Herbs are easy to grow, with most preferring sun and fast-draining soil. Perennial herbs such as rosemary, sage and lavender look good in landscape plantings and should be low maintenance. Many herbs can be container-grown.
Soil preparation for an herb garden is not too different from that for a vegetable garden. Most herbs will not do well in poorly drained clay soils unless a lot of work is done to improve drainage and tilth.
As with a vegetable garden, most herbs need a minimum of six hours of sun per day. There are, however, some herbs, such as parsley and mint, that will tolerate part shade. Once established and mulched, most perennial herbs will rarely need supplemental watering.
If you don’t want to buy transplants of herbs, some can be started indoors in pots in a south-facing window or under fluorescent lights. Follow the same steps as if you were starting tomatoes or peppers indoors. Many herbs can also be seeded directly into the garden; simply follow the directions on the seed pack. Local nurseries and spring plant sales will have herbs in 4-inch pots for sale. These should be transplanted into larger pots or planted in the garden.
Notes About the Most Popular Herbs
Basil is an annual with tender aromatic leaves. Basil needs a warm, sunny location and rich garden soil. Seedlings started indoors or purchased should not be planted in the garden until June. Keep spikes of flowers pinched out to encourage bushiness. Harvest individual leaves or shoots as needed. Successive plantings over several weeks will give you a long harvest season. Many varieties are available.
Chives, a perennial, have small onion-like leaves and tiny bulbs. Chives will grow in sunny or lightly shaded areas and moist, rich soil. Most chives are propagated from bulb divisions, but they can also be grown from seed. Chives are hardy and will be available for cutting most of the year. Leaves and flowers are edible.
Cilantro is an annual with fernlike aromatic foliage and flat clusters of pinkish-white flowers. This herb needs sun and well-drained soil. Sow as soon as danger of frost has passed. Harvest leaves as needed and before flowering for best flavor. Cilantro will tend to bolt (flower) quickly in hot weather. Harvest seeds to use as coriander as soon as they turn beige, because they fall quickly after maturing. To dry seed heads, hang in bunches in a dark, dry place in paper bags or with paper spread beneath to catch the seeds. Successive plantings over several weeks will give you a long harvest season.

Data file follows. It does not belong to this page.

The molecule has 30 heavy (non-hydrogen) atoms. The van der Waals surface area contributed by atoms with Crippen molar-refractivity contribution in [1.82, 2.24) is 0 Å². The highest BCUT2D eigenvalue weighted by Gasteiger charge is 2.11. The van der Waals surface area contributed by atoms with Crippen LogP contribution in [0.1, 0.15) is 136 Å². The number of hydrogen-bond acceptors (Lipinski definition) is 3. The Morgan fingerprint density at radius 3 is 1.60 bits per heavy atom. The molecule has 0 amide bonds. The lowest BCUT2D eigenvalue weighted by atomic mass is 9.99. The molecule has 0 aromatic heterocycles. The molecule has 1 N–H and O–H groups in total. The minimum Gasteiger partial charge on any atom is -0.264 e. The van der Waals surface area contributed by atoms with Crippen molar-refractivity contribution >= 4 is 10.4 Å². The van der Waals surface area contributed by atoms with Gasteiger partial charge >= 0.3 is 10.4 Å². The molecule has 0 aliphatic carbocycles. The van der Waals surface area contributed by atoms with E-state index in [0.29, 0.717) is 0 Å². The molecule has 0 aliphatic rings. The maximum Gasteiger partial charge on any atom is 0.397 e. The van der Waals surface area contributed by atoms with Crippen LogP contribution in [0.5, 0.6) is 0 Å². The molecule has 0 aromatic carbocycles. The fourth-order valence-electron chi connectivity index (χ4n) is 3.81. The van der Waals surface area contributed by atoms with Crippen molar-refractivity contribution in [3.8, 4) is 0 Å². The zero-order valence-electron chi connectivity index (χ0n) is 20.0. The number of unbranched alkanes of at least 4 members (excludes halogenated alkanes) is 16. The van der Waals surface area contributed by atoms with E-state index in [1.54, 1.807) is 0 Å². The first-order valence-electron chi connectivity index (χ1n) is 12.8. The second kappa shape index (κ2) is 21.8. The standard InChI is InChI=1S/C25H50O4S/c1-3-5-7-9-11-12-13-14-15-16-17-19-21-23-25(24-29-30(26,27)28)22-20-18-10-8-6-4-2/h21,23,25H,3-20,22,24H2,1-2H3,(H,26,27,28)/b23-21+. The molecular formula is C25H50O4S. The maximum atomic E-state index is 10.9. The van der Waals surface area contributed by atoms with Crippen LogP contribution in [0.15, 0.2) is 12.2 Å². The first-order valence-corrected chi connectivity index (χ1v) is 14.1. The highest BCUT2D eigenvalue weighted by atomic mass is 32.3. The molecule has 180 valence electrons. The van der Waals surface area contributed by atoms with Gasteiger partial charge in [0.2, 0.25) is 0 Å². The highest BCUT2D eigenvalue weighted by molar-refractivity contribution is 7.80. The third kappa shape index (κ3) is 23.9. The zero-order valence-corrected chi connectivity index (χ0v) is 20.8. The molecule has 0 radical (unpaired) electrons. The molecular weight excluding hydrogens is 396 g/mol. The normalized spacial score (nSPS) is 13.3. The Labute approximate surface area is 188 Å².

Dill is an annual that gets tall and bushy with feathery leaves and wide clusters of yellow flowers, both with a strong fragrance. Dill prefers full sun and well-drained soil. It can be sown several times during spring, starting as soon as the ground warms up. Harvest leaves as needed and before flower buds appear. Harvest seed heads after the seeds have turned brown. Seed heads can be cut and hung to dry like cilantro.
Mint is a perennial with square stems and aromatic leaves. Most mints like partial shade and moist soil, but they will grow almost anywhere. Mint should be grown in containers as it is invasive. Pinch stems and leaves and use as needed. Several culinary varieties are available.
Oregano is a perennial that prefers full sun and good drainage. Marjoram, related to oregano, can be grown the same way. Several culinary varieties are available.
Parsley is a biennial usually grown as an annual. Parsley likes partial shade or full sun and well-drained soil. Set plants out in April or sow directly in the garden. Harvest older leaves as needed. Parsley is semi-hardy and can usually be grown in protected areas during the winter.
Rosemary is an evergreen perennial that works well as a landscape plant but can also be grown in a container. Sun and good drainage are essential. Leaves and flowers are edible.
Sage is an evergreen perennial with gray-green, aromatic leaves. Sage likes sunny areas with dry, welldrained soil. Sage can be trimmed back in spring for bushier, fuller growth. Pick leaves as needed.
Thyme is a perennial with small aromatic leaves that prefers full sun and good drainage. Several culinary varieties are available.
These and other herb varieties listed in the Territorial Seed catalog can be reliably grown here: www.territorialseed.com. You needn’t buy from them. Local nurseries generally stock many varieties of seeds and starts that do well here.
Additional Master Gardener Tip Sheets, including “Gardening Websites” and “Gardening Publications” are available at kingcountymg.org/gardening-tip-sheets. Also see WSU’s “Gardening in Washington State” at gardening.wsu.edu and free downloads of WSU gardening publications at pubs.extension.wsu.edu.
Feature image by Samuel Faber. Detail image of chives by Carolina Grabowski.
WSU Extension Master Gardener Program * 206-543-0943 * king.MG@wsu.edu * kingcountyMG.org Center for Urban Horticulture * Box 354115 * Seattle WA 98195-4115 Extension programs and employment are available to all without discrimination. Evidence of noncompliance may be reported through your local Extension office.
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